In 292 regular season OHL games, Friesen notched 91 goals and 244 points. He added another 51 points, including 14 goals, in 61 playoff games. In Game 5 of the 2012 Eastern Conference Final against Ottawa, Friesen was the hometown hero, scoring the game winner in the second period, sending the Niagara IceDogs to their first ever appearance in the OHL Championship Series.
As well, Friesen received the 2008 Ivan Tennant Award, given to the OHL’s top academic high school student. He was also named a third team all-star during his final OHL season, after recording 71 points (26 goals and 45 assists) in 62 games.
“I’m still in touch with some of the guys,” he says. “Johnson and I have been friends since we were five years old. Guys like (Andrew) Aggozino, (Steven) Shipley, (Mike) Schwindt, we get together at least once a summer for a round of golf.”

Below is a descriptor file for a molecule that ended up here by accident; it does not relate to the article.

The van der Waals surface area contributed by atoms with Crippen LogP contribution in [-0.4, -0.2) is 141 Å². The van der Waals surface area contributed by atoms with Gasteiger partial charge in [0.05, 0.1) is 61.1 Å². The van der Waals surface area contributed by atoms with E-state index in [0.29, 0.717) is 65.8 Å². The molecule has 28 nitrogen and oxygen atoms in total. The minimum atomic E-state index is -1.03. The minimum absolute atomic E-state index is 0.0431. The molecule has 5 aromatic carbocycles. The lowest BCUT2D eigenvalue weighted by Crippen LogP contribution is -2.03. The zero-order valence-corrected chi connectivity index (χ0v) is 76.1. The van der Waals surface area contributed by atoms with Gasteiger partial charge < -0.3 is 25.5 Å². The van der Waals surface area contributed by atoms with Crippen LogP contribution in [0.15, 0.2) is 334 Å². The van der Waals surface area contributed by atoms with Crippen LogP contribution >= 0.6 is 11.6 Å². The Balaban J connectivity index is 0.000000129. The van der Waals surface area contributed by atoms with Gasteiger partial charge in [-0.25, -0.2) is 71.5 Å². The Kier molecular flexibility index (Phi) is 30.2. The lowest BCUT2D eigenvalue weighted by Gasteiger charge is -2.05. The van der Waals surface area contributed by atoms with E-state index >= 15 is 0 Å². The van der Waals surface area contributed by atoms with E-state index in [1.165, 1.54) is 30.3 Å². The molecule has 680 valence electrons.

Last summer, Friesen and Allie were back home helping out at his grandparents’ business, Pillitteri Estates Winery. They were both enlisted by his brother-in-law, Michael Zappitelli, to support him with his BarrelHead Pizza operation. With the pandemic still a factor in Germany, they had an extended time at home, as their return to Europe was delayed until September.
“We had exhibition games and practices in November,” Friesen recalls, “but the season didn’t start until December. There are 14 teams, in two divisions, North and South. For the first 24 games all we did was play the northern teams, so we didn’t have to stay over in hotels. Now we’re playing the southern teams, playing one game away, then one game at home.”